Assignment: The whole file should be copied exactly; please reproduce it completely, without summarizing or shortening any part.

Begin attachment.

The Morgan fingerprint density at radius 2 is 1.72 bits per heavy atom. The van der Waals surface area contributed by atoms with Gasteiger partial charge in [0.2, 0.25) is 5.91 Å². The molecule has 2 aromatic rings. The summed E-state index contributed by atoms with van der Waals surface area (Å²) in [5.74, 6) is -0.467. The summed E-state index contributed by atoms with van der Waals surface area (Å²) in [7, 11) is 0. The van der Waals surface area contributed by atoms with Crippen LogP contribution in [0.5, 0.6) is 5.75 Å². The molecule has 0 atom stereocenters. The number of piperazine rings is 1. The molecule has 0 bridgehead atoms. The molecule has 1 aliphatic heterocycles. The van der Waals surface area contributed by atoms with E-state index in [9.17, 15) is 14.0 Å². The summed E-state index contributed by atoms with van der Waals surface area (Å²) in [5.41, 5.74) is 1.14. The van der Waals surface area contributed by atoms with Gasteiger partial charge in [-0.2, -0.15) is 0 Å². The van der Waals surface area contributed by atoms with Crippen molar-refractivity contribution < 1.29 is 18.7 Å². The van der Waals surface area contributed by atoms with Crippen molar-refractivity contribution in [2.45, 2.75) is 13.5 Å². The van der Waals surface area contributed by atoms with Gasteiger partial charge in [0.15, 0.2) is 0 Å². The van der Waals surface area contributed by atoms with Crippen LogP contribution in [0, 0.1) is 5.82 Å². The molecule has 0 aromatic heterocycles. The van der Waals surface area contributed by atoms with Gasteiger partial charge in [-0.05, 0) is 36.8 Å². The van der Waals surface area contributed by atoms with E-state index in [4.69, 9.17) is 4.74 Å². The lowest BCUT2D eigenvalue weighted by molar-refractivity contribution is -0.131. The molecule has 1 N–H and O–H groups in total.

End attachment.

The Morgan fingerprint density at radius 2 is 1.72 bits per heavy atom. The van der Waals surface area contributed by atoms with Gasteiger partial charge in [0.2, 0.25) is 5.91 Å². The molecule has 2 aromatic rings. The summed E-state index contributed by atoms with van der Waals surface area (Å²) in [5.74, 6) is -0.467. The summed E-state index contributed by atoms with van der Waals surface area (Å²) in [7, 11) is 0. The van der Waals surface area contributed by atoms with Crippen LogP contribution in [0.5, 0.6) is 5.75 Å². The molecule has 0 atom stereocenters. The number of piperazine rings is 1. The molecule has 0 bridgehead atoms. The molecule has 1 aliphatic heterocycles. The van der Waals surface area contributed by atoms with E-state index in [9.17, 15) is 14.0 Å². The summed E-state index contributed by atoms with van der Waals surface area (Å²) in [5.41, 5.74) is 1.14. The van der Waals surface area contributed by atoms with Gasteiger partial charge in [-0.2, -0.15) is 0 Å². The van der Waals surface area contributed by atoms with Crippen molar-refractivity contribution < 1.29 is 18.7 Å². The van der Waals surface area contributed by atoms with Crippen molar-refractivity contribution in [2.45, 2.75) is 13.5 Å². The van der Waals surface area contributed by atoms with Gasteiger partial charge in [0.15, 0.2) is 0 Å². The van der Waals surface area contributed by atoms with Crippen LogP contribution in [0, 0.1) is 5.82 Å². The molecule has 0 aromatic heterocycles. The van der Waals surface area contributed by atoms with Gasteiger partial charge in [-0.05, 0) is 36.8 Å². The van der Waals surface area contributed by atoms with E-state index in [4.69, 9.17) is 4.74 Å². The lowest BCUT2D eigenvalue weighted by molar-refractivity contribution is -0.131. The molecule has 1 N–H and O–H groups in total.